Morsi aide Samer Marqous, a Coptic Christian, resigned to protest the "undemocratic" decree.
"Morsi's decision means dictatorship. He creates the law, passes the law, and oversees the law," said Manal Tibe, an activist who was a member of the assembly writing the new constitution until she withdrew earlier this year to protest the Islamists' domination of it. "He is the state and the state is him."
Mohamed ElBaradei, Egypt's most prominent reformer and a Nobel Peace laureate, warned that Morsi was making himself a "pharaoh" and appealed to him to withdraw the decrees "before the polarization and aggravation of the situation increases."
In his decrees, Morsi ruled that any decisions and laws he has declared or will declare are immune to appeal in the courts and cannot be overturned or halted. He also barred the judiciary from dissolving the upper house of parliament or the assembly writing the new constitution, both of which are dominated by the Brotherhood and other Islamists.
The edicts would be in effect until a new constitution is approved and parliamentary elections are held, which are not expected until the spring.
Morsi also declared his power to take any steps necessary to prevent "threats to the revolution," public safety or the workings of state institutions. Rights activists warned that the vague — and unexplained — wording could give him even greater authority than Mubarak had under emergency laws throughout his rule.
In his speech, Morsi warned of "weevils eating away at the nation of Egypt," and pointed to old regime loyalists he accused of using money to fuel instability and to members of the judiciary who work under the "umbrella" of the courts to "harm the country."
His supporters and other Islamists chanted, "The people support the president's decree!" and pumped their fists in the air.
"God will humiliate those who are attacking our president, Mohammed Morsi," said ultraconservative cleric Mohammed Abdel-Maksoud.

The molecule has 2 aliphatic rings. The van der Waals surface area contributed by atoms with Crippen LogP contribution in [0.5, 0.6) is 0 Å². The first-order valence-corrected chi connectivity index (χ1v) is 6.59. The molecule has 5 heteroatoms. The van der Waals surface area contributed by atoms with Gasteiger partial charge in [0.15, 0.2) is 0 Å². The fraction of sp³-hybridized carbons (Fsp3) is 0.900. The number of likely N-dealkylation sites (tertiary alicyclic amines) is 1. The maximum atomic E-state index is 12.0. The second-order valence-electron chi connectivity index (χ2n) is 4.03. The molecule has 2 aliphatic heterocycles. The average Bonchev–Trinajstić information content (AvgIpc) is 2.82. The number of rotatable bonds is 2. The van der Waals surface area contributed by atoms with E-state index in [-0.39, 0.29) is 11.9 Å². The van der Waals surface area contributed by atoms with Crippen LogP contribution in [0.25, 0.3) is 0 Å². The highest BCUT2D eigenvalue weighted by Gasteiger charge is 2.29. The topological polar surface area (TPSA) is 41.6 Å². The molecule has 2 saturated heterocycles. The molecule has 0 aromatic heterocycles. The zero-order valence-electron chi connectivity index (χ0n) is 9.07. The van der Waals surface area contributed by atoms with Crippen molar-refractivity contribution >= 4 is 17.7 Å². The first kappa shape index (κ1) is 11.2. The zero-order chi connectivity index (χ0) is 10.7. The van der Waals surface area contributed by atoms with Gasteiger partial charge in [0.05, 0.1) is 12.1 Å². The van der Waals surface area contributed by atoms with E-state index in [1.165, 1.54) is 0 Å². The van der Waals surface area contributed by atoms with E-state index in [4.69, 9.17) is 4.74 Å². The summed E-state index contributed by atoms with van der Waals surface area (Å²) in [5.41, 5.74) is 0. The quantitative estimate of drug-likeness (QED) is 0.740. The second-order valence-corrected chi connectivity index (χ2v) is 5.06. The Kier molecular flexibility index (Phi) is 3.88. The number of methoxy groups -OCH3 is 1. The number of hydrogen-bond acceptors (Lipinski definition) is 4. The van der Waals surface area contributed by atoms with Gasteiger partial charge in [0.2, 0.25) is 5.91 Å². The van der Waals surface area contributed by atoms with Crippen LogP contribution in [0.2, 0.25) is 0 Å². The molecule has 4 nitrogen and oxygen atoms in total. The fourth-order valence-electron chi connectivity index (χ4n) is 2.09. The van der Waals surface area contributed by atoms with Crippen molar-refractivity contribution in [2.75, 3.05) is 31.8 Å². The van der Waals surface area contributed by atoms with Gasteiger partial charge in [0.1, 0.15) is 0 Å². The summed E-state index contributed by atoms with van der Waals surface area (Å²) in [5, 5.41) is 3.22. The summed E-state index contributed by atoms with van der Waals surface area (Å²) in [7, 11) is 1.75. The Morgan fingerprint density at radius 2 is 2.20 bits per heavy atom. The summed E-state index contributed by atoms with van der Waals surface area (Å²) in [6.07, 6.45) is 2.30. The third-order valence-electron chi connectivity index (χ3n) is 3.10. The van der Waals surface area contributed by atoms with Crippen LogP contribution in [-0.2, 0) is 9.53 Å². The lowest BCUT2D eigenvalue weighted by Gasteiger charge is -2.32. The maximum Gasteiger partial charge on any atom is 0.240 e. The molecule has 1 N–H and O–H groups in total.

"Whoever insults the sultan, God humiliates him," he added.
The state media described Morsi's decrees as a "corrective revolution," and supporters cast them as the only way to break through the political deadlock over drafting the constitution.
Mustafa Kamel el-Sayyed, a Cairo University political science professor, said Morsi may be confident that the U.S. won't pressure him on his domestic moves.
"The U.S. administration is happy to work with an Islamist government (that acts) in accordance with U.S. interests in the region," including preserving the Egyptian-Israel peace deal, he said.
With his decrees, Morsi was playing to widespread discontent with the judiciary. Many — even Brotherhood opponents — contend Mubarak-era judges and officials failed to prosecute the old regime's top officials and security forces strongly enough for crimes, including the killing of protesters.
Morsi fired the controversial prosecutor general and created "revolutionary" judicial bodies to put Mubarak and some of his top aides on trial a second time for the killings. Mubarak was sentenced to life in prison for failing to stop police from shooting at protesters, but many were angry he was not found guilty of actually ordering the crackdown during the uprising.
Some among Egypt's liberal, leftist and secular forces saw the edicts as an opportunity to galvanize an opposition that has been chronically fragmented.
Sameh Makram Obeid, a leader in the liberal Dustour Party, said Morsi's declarations are a "blessing" because they energized his opponents.
"The solution is civil disobedience," he said, echoing other activist leaders. "The separation of powers is gone completely."
"We are in a state of revolution. He is crazy if he thinks he can go back to one-man rule," said one protester in Tahrir, Sara Khalili.